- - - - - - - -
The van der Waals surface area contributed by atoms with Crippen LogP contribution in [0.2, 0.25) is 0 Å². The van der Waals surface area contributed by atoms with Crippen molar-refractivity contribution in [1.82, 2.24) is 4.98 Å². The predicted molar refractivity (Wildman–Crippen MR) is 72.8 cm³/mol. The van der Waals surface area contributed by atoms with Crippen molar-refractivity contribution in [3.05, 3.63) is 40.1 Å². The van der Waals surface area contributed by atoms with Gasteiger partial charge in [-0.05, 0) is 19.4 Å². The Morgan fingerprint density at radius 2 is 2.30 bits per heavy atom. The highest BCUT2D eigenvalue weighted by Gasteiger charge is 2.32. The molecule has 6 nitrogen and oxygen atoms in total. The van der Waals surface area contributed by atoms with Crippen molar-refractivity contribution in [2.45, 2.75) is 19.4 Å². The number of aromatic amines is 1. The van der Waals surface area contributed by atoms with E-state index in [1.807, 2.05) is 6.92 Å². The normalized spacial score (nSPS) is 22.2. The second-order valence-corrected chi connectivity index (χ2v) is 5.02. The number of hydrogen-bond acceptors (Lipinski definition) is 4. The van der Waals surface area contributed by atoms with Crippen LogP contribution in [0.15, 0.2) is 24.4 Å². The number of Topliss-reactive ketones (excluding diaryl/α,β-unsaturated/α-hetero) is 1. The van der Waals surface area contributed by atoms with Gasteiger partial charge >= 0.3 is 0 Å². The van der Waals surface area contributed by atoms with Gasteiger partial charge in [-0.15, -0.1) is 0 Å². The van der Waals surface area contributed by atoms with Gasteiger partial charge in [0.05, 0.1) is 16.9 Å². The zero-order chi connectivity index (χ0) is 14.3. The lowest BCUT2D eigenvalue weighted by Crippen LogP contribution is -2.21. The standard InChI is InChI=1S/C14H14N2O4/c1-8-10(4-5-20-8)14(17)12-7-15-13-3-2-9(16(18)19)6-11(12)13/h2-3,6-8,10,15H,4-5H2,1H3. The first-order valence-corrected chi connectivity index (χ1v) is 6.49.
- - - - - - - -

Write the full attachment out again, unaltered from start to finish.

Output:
The van der Waals surface area contributed by atoms with Crippen LogP contribution in [0.2, 0.25) is 0 Å². The van der Waals surface area contributed by atoms with Crippen molar-refractivity contribution in [1.82, 2.24) is 4.98 Å². The predicted molar refractivity (Wildman–Crippen MR) is 72.8 cm³/mol. The van der Waals surface area contributed by atoms with Crippen molar-refractivity contribution in [3.05, 3.63) is 40.1 Å². The van der Waals surface area contributed by atoms with Gasteiger partial charge in [-0.05, 0) is 19.4 Å². The Morgan fingerprint density at radius 2 is 2.30 bits per heavy atom. The highest BCUT2D eigenvalue weighted by Gasteiger charge is 2.32. The molecule has 6 nitrogen and oxygen atoms in total. The van der Waals surface area contributed by atoms with Crippen molar-refractivity contribution in [2.45, 2.75) is 19.4 Å². The number of aromatic amines is 1. The van der Waals surface area contributed by atoms with E-state index in [1.807, 2.05) is 6.92 Å². The normalized spacial score (nSPS) is 22.2. The second-order valence-corrected chi connectivity index (χ2v) is 5.02. The number of hydrogen-bond acceptors (Lipinski definition) is 4. The van der Waals surface area contributed by atoms with Crippen LogP contribution in [0.15, 0.2) is 24.4 Å². The number of Topliss-reactive ketones (excluding diaryl/α,β-unsaturated/α-hetero) is 1. The van der Waals surface area contributed by atoms with Gasteiger partial charge >= 0.3 is 0 Å². The van der Waals surface area contributed by atoms with Gasteiger partial charge in [-0.15, -0.1) is 0 Å². The van der Waals surface area contributed by atoms with Gasteiger partial charge in [0.05, 0.1) is 16.9 Å². The zero-order chi connectivity index (χ0) is 14.3. The lowest BCUT2D eigenvalue weighted by Crippen LogP contribution is -2.21. The standard InChI is InChI=1S/C14H14N2O4/c1-8-10(4-5-20-8)14(17)12-7-15-13-3-2-9(16(18)19)6-11(12)13/h2-3,6-8,10,15H,4-5H2,1H3. The first-order valence-corrected chi connectivity index (χ1v) is 6.49.